– An official from the UK’s finance ministry said rules may be needed to stop the risk of greenwashing arising from ‘totally unregulated’ ESG ratings used for investing in sustainable assets, Reuters reported. Adam Lyons, head of the ministry’s green finance unit, said greenwashing, or unsubstantiated claims about corporate ESG credentials, was a serious problem in financial markets. The ministry will this year work with the Financial Conduct Authority (FCA) and raters to understand the issues affecting the sector and whether it should be brought into the regulatory fold, Lyons said. The FCA said last year ESG ratings needed tighter oversight.
The Financial Times (paywall) reported that Europe’s biggest private equity group CVC Capital Partners stalled plans for a stock market listing in the first half of this year, with market turbulence standing in the way of a multi-billion-euro flotation it had hoped to carry out in June. The buyout group told analysts it expects its IPO, ‘a historic shift for a secretive firm that has been in private hands for three decades’, to take place this fall or early 2023. Less than $3 bn has been raised in traditional IPOs in Europe so far this year, compared with $32.7 bn in the same period last year, according to Dealogic.
– CEMEX expanded its executive compensation link to climate action to include more executive positions around the world, reported Agg-Net. The UK concrete producer announced that its executive variable compensation program, which includes progress on the company’s ambitious carbon-reduction goals as a variable, will be expanded to cover more than 4,500 executives worldwide. Beginning this year, the CO2 emissions component will have an impact ranging from -10 percent to +10 percent in the total cash payout of the annual executive variable compensation. The initiative is part of the company’s Future in Action program, which focuses on reducing the carbon footprint of CEMEX’s operations and products to become a net-zero CO2 company by 2050.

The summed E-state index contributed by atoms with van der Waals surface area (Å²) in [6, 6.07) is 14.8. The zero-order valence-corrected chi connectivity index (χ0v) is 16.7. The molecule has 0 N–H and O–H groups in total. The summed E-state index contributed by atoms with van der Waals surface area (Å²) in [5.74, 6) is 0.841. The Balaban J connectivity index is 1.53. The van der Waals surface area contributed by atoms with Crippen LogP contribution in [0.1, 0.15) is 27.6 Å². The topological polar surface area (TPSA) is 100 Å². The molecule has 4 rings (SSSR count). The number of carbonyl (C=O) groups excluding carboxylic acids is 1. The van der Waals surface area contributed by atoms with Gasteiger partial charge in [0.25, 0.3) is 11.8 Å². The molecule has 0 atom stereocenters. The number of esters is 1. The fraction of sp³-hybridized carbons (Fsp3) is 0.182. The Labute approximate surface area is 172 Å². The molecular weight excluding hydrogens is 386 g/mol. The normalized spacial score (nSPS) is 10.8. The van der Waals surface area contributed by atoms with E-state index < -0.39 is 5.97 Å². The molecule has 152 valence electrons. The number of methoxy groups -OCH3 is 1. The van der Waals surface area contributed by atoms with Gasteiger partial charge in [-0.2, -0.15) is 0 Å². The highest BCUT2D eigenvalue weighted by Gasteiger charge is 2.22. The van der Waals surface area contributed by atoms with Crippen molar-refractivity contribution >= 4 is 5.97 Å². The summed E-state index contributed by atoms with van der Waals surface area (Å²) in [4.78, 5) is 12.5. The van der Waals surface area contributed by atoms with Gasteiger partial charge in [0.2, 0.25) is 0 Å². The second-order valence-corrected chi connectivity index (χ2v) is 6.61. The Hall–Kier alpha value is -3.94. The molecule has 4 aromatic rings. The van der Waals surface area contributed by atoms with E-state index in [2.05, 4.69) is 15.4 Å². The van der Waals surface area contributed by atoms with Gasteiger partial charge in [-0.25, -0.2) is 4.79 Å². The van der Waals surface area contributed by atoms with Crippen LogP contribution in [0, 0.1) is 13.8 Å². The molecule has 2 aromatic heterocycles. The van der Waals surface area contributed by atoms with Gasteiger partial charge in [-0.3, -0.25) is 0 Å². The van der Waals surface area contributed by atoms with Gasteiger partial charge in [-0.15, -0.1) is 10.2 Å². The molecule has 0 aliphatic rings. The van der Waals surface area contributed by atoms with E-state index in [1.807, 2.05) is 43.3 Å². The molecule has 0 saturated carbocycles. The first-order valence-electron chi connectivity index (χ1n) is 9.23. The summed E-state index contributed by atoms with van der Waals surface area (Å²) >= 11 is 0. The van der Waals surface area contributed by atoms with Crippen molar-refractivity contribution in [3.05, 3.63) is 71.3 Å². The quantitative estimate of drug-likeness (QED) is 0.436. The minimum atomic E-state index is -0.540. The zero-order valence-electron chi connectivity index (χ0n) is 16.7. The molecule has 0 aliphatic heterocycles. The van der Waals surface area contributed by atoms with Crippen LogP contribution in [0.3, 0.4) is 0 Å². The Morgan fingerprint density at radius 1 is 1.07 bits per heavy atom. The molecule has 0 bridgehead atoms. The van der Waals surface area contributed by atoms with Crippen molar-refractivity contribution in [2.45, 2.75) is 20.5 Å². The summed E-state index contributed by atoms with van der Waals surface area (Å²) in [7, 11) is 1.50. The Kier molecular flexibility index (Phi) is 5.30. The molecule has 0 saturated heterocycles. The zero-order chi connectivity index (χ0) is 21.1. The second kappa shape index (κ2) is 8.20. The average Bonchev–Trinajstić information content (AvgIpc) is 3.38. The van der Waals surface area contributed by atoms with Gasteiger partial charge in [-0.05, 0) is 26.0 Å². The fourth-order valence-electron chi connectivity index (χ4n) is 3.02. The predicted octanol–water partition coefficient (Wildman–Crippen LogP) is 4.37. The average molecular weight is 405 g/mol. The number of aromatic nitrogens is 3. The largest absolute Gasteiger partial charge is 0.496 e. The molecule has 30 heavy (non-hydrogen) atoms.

– AlphaSense, the New York-based market intelligence and search platform, announced its acquisition of Sentieo, a financial intelligence platform designed for the investment management industry. Sentieo will operate under its current management as a wholly owned subsidiary of AlphaSense and both companies’ customers will continue to receive the same products and services as before, AlphaSense said. ‘Over time each will be augmented with additional functionality and content based on the companies’ collective capabilities,’ said AlphaSense. ‘The acquisition allows AlphaSense to further accelerate product development based on the combined strengths of two of the industry’s most innovative development teams.’
– ‘One of the biggest challenges for corporate issuers is to acutely and strategically control their own ESG narrative,’ said Adam Frederick, global president of Morrow Sodali, when asked what the challenges are for shareholder engagement in 2022. Frederick spoke after the New York-headquartered corporate advisory firm announced on April 26 that TPG Growth, the middle market and growth equity platform of alternative asset firm TPG, had acquired a majority stake in the company. ‘Our partnership with TPG empowers us to make immense capital investments in talent, resources and technology, driving innovation and further professionalizing our real-time capital market intelligence, debt services, data-driven analytics, ESG advisory and tech-enabled solutions.’